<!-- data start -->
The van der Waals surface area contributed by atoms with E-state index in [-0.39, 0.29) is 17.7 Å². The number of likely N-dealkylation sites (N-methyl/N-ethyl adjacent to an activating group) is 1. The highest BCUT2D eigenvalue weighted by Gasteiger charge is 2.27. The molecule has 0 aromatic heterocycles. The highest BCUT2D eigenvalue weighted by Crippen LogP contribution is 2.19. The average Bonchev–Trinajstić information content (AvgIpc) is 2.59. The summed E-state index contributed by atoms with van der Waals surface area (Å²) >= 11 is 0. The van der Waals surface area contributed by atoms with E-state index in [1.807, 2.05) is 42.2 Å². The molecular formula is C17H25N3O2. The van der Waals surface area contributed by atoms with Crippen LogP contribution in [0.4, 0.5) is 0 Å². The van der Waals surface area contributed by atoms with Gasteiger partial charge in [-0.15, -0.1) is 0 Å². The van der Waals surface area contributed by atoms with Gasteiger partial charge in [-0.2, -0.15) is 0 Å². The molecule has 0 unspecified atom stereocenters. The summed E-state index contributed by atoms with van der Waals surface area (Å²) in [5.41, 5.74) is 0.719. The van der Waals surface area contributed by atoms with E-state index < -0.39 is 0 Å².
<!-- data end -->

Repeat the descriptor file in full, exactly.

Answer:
The van der Waals surface area contributed by atoms with E-state index in [-0.39, 0.29) is 17.7 Å². The number of likely N-dealkylation sites (N-methyl/N-ethyl adjacent to an activating group) is 1. The highest BCUT2D eigenvalue weighted by Gasteiger charge is 2.27. The molecule has 0 aromatic heterocycles. The highest BCUT2D eigenvalue weighted by Crippen LogP contribution is 2.19. The average Bonchev–Trinajstić information content (AvgIpc) is 2.59. The summed E-state index contributed by atoms with van der Waals surface area (Å²) >= 11 is 0. The van der Waals surface area contributed by atoms with E-state index in [1.807, 2.05) is 42.2 Å². The molecular formula is C17H25N3O2. The van der Waals surface area contributed by atoms with Crippen LogP contribution in [0.4, 0.5) is 0 Å². The van der Waals surface area contributed by atoms with Gasteiger partial charge in [-0.15, -0.1) is 0 Å². The van der Waals surface area contributed by atoms with Gasteiger partial charge in [-0.2, -0.15) is 0 Å². The molecule has 0 unspecified atom stereocenters. The summed E-state index contributed by atoms with van der Waals surface area (Å²) in [5.41, 5.74) is 0.719. The van der Waals surface area contributed by atoms with E-state index < -0.39 is 0 Å².